Just a reminder that this week we have a virtual happy hour with Downward Dog Wine’s founder Betsy Hendershot. We will learn about her journey to entrepreneurship and then move into breakout rooms for networking. If you want to join us in tasting her wines, they are available at Central Market and Specs across Texas.
I write a lot about gender and race inequality in the workplace. I am passionate about this because not only is it a human issue, but it is also an economic one that hurts all of us. As my readers know, the IMF has done the most exhaustive studies on what this does to global GDP, and last week the San Francisco Federal Reserve published a study that noted the damage to the US economy. The numbers are shockingly high. To quote: “Racial and gender disparities have resulted in growing losses to the U.S. economy that amounted to $2.6 trillion in 2019, according to a new study co-authored by Federal Reserve Bank of San Francisco President Mary Daly. The study estimated economic costs from persistent education and labor-market gaps over time, finding losses have grown from $1.9 trillion in 1990 as the U.S. population has become more racially diverse. U.S. gross domestic product totaled $21.4 trillion in 2019.” The bottom line is that racial and gender inequality in the workplace is lopping almost 10% off GDP growth, so if we want to figure out how to stimulate the economy, this is a great place to start. The full article can be found here.
On the subject of inequality in the workplace, the New York Times did a whole section on the crisis facing American mothers. To quote: “Almost 1 million mothers have left the workforce — with Black mothers, Hispanic mothers and single mothers among the hardest hit. Almost one in four children experienced food insecurity in 2020, which is intimately related to the loss of maternal income. And more than three quarters of parents with children ages 8 to 12 say the uncertainty around the current school year is causing them stress.” While the proposed $3,000 credit is a good start, with lack of affordable childcare and policies protecting working mothers, there is no end in sight to the issue.
We have all been experiencing some level of emotional burnout from the pandemic, working moms have it worse because they are also dealing with societal betrayal. Betrayal is a big word, and one that fits. Our lack of support for their plight is leaving moms today with choices no one should have to make for their children. The full article can be found here.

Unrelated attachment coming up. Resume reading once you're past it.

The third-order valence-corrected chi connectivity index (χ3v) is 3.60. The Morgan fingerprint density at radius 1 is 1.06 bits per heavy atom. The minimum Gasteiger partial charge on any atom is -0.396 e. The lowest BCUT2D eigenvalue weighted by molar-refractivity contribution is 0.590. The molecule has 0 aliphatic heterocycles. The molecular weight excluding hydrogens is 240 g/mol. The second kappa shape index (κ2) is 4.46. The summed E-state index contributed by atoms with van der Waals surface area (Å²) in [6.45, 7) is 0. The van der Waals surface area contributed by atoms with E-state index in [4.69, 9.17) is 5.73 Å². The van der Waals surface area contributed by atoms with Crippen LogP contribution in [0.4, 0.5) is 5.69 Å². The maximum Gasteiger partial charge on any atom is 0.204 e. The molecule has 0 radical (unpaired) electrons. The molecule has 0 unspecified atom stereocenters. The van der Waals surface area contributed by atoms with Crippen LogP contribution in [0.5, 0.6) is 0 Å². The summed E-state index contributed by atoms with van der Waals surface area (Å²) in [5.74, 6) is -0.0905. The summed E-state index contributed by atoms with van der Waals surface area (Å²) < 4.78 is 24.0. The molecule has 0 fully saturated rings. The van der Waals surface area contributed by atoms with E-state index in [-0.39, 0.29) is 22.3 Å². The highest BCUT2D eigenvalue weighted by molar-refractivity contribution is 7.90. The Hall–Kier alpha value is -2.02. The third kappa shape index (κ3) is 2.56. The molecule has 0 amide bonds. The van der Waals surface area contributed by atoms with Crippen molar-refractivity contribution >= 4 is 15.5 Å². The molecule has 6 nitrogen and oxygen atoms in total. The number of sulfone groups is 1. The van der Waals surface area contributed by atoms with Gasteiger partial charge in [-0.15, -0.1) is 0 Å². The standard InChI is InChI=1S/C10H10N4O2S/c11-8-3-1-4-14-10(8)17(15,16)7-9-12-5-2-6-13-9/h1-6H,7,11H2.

For those of you who don’t have young children at home right now, the article here shares the story of three working mothers and the Sisyphean task are facing day in and day out. And for those working parents, the last article in the series focuses on your workplace rights and can be found here.
Next week we will be hosting Michele Smith, RYT for her coveted Resiliency Training Workshop because resilience is something we all need. Michele will share techniques that can be used in just a few minutes each day to help improve stress levels. We also have a series of happy hours with the TXWSW board so you can get to know us better and give us your feedback. Check out our site for more details.
I would ask each of you to consider corporate sponsorship of TXWSW. Benefits include attendance at our flagship events and recognition for your firm. And most importantly, you help us support the life-changing work of the Young Women’s Preparatory Network. To learn more about YWPN, you can find a short video here. To learn more and sponsorship, you may find our sponsor information here. Additionally, we would be happy to create a custom sponsorship for you. Please contact Bianca King at firstname.lastname@example.org